Nevada 08/25/11 foxreno.com: The Nevada Department of Agriculture is confirming a fourth bat in Washoe County has tested positive for rabies this summer. The announcement comes as officials say the state agency usually confirms rabies in 6 to 17 bats each year, typically between the months of May and October.

New York 08/26/11 myabc50.com: by Holly Boname – A public health advisory has been issued for Lewis County after a case of rabies was discovered by the New York State Department of Health. On August 25th, the Lewis County Public Health Office was notified that a raccoon that was killed tested positive for rabies. This is the fourth animal this year to be discovered with rabies in Lewis County. So far two raccoons, a cow and cat have contracted the disease that the public health office is aware of. For more information about rabies or to contact the Lewis County Public Health Agency call 315-376-5453.

North Carolina 08/25/11 the-dispatch.com: A fox found Tuesday in the Sapona community has become the 12th case of rabies in Davidson County this year, according to the county health department. The fox possibly exposed a goat, which was destroyed. There was no human exposure reported.

Oklahoma 08/26/11 newson6.com: The Oklahoma State Department of Health (OSDH) is seeking the public’s help to find a woman who was giving away a litter of chow mix puppies in the parking lot of a Guthrie Walgreens last week. According to health officials, one puppy adopted from the litter developed neurologic disease. Rabies testing at the OSDH Public Health Laboratory was inconclusive. According to the OSDH, the puppies were being offered for adoption at the Walgreens parking lot at 1621 S. Division Street, in front of the Wal-Mart Supercenter in Guthrie, on August 17. Officials say the puppies were being distributed by a woman, from an older white minivan or station wagon with rust. The woman was accompanied by a man. The puppies were between six and nine weeks of age and tan-brown in color. Public health officials are asking this woman, or anyone who may know her to contact the OSDH Acute Disease Service’s Epidemiologist-on-Call at (405) 271-4060 or (800) 234-5963 (24/7/365 availability). Officials say they need to speak with this woman to gather additional information regarding the puppies and whether they might have bitten anyone.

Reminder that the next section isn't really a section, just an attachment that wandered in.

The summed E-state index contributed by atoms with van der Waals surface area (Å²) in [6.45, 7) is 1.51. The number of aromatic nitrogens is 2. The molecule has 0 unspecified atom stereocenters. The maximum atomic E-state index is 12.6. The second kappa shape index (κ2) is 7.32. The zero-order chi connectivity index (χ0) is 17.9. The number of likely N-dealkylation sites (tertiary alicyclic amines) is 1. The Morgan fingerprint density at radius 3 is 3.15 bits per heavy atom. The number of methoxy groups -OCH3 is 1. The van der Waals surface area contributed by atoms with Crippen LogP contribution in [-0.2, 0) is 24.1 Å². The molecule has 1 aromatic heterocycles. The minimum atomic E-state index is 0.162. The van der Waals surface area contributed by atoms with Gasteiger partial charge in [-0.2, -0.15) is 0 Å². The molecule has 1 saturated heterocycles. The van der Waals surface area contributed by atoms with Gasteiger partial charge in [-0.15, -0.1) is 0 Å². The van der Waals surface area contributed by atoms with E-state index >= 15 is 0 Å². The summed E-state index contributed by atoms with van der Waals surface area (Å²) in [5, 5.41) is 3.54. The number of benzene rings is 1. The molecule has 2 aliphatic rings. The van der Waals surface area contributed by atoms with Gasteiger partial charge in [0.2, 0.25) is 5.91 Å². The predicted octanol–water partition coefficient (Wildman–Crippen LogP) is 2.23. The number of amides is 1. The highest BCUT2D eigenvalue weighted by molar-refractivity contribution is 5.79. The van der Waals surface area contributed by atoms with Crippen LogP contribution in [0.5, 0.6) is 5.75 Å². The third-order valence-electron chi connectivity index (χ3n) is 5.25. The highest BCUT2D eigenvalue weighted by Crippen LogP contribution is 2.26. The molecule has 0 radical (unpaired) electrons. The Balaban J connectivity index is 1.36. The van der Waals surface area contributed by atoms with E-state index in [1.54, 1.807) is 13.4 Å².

Pennsylvania 08/25/11 patch.com: by Danielle Vickery – A raccoon found in Lower Merion Township has tested positive for rabies in the first case of animal rabies in Montgomery County this year. The raccoon tested positive after a resident of the 200 block of Llanfair Road in Ardmore submitted it to the Department of Agriculture in Harrisburg, according to a release issued by Lower Merion Township Thursday afternoon. If you, a family member or a pet have had any contact with a raccoon or any other stray or wild animal, call the Montgomery County Health Department, Division of Communicable Disease Control at 610-278-5117 immediately, the release states.